It is sometimes reported that Social Security's current costs exceed its revenue, but if that happened, we wouldn't need a report to tell us. The whole country would know, because 59 million beneficiaries would not get their earned benefits as they now do every month. By law, Social Security can only pay benefits if it has sufficient revenue to cover every penny of costs - administrative as well as benefit costs. The claim that Social Security is running a deficit counts only Social Security's income from its premiums, often called payroll contributions or taxes, and disregards one or both of its other two dedicated sources of income: investment income and dedicated income tax revenue. As Figure 1 shows, when income from all of Social Security's revenue sources is counted, Social Security ran a surplus in 2014.

Social Security is projected to run a surplus again this year. And next year. And the year after that. And the year after that. As Figure 2 shows, Social Security's annual surpluses simply add to its large and growing accumulated surplus.


http://www.huffingtonpost.com/nancy-altman/2015-trustees-report-conf_b_7850206.html

332-206
332-206

What do I think? Election pandering. Both sides.

And that the fiscal pain from the Iraq war will continue for decades.

m h smith
m h smith

@332-206 

Yep! Social Security needs reforms and we know for OUR money and it is OUR MONEY we should be enjoying a large benefits and better return than a 2% on OUR MONEY. 

SOCIAL SECURITY should by law be changed from just a "tax" to a genuine guaranteed retirement fund which Congress cannot claim: Oh well, you know, Social Security was always just a tax and nothing else under the law so lets forget about any benefits, shall we?

BTW you will find as much push-back coming from tea party members on Medicare than liberals.

 

332-206
332-206

You know, Michael, I think it's the boomer generation that will reveal the defined contribution retirement plans as the investment firm scams they are. Joe the plumber takes on Cray computers; and WINS! Fairy tale, with a cold water ending.

DMayr
DMayr

This is a serious problem in need of a serious discussion and well thought out solution that addresses the inputs (payments into the system) and outputs (management of recipients). Unfortunately, our current political climate is not conducive to serious discussion. Demagoguery and partisan carpetbombing are the dominant forces, and anyone with serious, non rhetoric-based views gets immediately beaten down. Substance is shunned in our wedge issue-oriented climate.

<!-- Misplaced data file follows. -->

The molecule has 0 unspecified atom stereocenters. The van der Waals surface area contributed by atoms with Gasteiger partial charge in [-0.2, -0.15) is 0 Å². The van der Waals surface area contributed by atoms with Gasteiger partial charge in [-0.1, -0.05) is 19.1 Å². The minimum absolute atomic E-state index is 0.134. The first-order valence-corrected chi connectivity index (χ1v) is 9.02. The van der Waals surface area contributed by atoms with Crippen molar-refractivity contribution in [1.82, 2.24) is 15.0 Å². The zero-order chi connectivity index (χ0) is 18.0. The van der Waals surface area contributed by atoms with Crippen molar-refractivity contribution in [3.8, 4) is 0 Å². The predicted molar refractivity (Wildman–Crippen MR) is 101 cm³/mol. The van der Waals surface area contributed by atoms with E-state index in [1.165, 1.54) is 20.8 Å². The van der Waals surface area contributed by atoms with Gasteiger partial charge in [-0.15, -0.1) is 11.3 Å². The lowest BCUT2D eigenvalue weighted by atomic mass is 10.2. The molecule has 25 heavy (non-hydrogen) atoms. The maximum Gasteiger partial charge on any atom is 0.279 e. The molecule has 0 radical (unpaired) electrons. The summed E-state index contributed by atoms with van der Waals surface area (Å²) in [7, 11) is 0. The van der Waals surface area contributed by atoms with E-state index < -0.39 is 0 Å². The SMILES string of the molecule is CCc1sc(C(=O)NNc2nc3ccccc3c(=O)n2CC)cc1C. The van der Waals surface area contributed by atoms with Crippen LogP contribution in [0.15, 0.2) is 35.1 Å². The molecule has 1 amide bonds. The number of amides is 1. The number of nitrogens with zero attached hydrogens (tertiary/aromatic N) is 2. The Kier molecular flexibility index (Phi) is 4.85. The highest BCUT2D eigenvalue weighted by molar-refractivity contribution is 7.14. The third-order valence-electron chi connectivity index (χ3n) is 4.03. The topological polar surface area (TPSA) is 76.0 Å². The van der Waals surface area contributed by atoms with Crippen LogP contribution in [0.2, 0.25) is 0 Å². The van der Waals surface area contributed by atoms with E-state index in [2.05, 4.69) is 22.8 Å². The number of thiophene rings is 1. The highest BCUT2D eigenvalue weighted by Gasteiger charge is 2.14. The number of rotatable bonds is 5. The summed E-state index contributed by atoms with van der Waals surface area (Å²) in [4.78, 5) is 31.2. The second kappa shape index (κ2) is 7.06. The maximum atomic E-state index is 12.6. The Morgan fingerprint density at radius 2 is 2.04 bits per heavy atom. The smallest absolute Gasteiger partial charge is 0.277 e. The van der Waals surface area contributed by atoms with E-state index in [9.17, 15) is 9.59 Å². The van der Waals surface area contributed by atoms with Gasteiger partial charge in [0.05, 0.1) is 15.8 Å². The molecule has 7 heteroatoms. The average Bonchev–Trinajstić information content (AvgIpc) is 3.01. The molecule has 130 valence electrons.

It's non unlike healthcare costs and access to insurance a few years ago. The ACA, which was admittedly handled poorly by Democratic leadership, is a good example of how to address a fundamentally flawed model. And look at the rancor that's still creating, despite its relative success in addressing a third rail-caliber issue.

e-babe
e-babe

Social Security is money that was deducted from our checks while employed, not money the government pays to seniors like welfare. This is money that senior citizens depend on to make ends meet.  The government took away from Social Security and used it unwisely.  Therefore, they need to find another way to make up the deficit rather than lowering the amount people on fixed incomes receive.  Not to mention the millions given to illegals.

LilBarryBailout
LilBarryBailout

Social Security retirement benefits are a third rail of American politics, but SSDI should not be.  Especially since it is overrun with able-bodied moochers and Democrats who have used up all their unemployment benefits.

End the fraud and SSDI would be fine.

Nick_Danger
Nick_Danger

@LilBarryBailout 

Good idea!

I'd be open to additional funding so the IRS could hire agents to ferret out the fraud.  How about you?

m h smith
m h smith

@Hedley_Lammar 


With one tax you could REPEAL AND REPLACE a very good number of taxes plural. 


And it would include paying for all healthcare costs in this country.

 

straker
straker

There are at least 50 million Americans on Social Security, most 62 and older.


Most of them have grown children.


Drastically cut SS and you will have at least 100 million very angry people, who can and WILL vote.


No political party can afford to lose this many voters.

Wena Mow Masipa How
Wena Mow Masipa How

The President was ready for a grand bargain. On more than one occasion. He would've gotten the D's on board. Alas, the R's didn't want to play ball. I won't say why I thin that is. 

TaxiSmith
TaxiSmith

Why is there always plenty of money for foreign aid, welfare, and food stamps, but not for social security? Makes you wonder. We treat anyone who worked for a living like they are pariahs.

332-206
332-206

Taxi, would it be terrible to add foreign wars and corporate welfare as items that always seem a priority over working citizens?

FIGMO2
FIGMO2

At least the GOP has been talking about entitlement reform. It's an issue where GOP could make inroads with millennials. 

GMAB
GMAB

Why was double dipping ever allowed in the first place?

Hedley_Lammar
Hedley_Lammar

 The fact that the account is due to run out of money


How is reducing payments running out of money. Wouldn't running out of money mean zero payments ?


We have heard this chicken little routine before. Its usually followed in the next breath with the word privatize. 

Dusty2
Dusty2

This is my third try at posting here. .  Never mind.